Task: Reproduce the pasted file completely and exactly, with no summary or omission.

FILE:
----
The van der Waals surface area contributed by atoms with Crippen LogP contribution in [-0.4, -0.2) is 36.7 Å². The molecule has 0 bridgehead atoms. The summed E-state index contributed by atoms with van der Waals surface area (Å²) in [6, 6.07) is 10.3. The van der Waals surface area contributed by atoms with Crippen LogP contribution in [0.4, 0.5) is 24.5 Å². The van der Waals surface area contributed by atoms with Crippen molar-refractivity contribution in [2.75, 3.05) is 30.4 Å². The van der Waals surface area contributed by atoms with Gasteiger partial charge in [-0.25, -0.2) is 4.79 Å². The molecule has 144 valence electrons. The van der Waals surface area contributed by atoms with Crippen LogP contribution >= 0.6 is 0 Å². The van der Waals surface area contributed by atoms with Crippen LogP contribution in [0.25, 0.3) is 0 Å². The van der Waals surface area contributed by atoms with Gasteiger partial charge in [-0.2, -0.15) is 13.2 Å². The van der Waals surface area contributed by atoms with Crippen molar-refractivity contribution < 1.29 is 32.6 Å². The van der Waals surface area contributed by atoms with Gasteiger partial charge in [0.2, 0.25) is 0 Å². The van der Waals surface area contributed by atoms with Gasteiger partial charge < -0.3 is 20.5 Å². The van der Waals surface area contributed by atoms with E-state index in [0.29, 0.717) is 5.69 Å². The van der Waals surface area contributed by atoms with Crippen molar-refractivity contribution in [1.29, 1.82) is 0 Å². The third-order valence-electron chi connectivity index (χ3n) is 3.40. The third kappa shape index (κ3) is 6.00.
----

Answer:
The van der Waals surface area contributed by atoms with Crippen LogP contribution in [-0.4, -0.2) is 36.7 Å². The molecule has 0 bridgehead atoms. The summed E-state index contributed by atoms with van der Waals surface area (Å²) in [6, 6.07) is 10.3. The van der Waals surface area contributed by atoms with Crippen LogP contribution in [0.4, 0.5) is 24.5 Å². The van der Waals surface area contributed by atoms with Crippen molar-refractivity contribution in [2.75, 3.05) is 30.4 Å². The van der Waals surface area contributed by atoms with Gasteiger partial charge in [-0.25, -0.2) is 4.79 Å². The molecule has 144 valence electrons. The van der Waals surface area contributed by atoms with Crippen LogP contribution >= 0.6 is 0 Å². The van der Waals surface area contributed by atoms with Crippen LogP contribution in [0.25, 0.3) is 0 Å². The van der Waals surface area contributed by atoms with Gasteiger partial charge in [-0.2, -0.15) is 13.2 Å². The van der Waals surface area contributed by atoms with Crippen molar-refractivity contribution < 1.29 is 32.6 Å². The van der Waals surface area contributed by atoms with Gasteiger partial charge in [0.2, 0.25) is 0 Å². The van der Waals surface area contributed by atoms with Gasteiger partial charge < -0.3 is 20.5 Å². The van der Waals surface area contributed by atoms with E-state index in [0.29, 0.717) is 5.69 Å². The van der Waals surface area contributed by atoms with Crippen molar-refractivity contribution in [1.29, 1.82) is 0 Å². The third-order valence-electron chi connectivity index (χ3n) is 3.40. The third kappa shape index (κ3) is 6.00.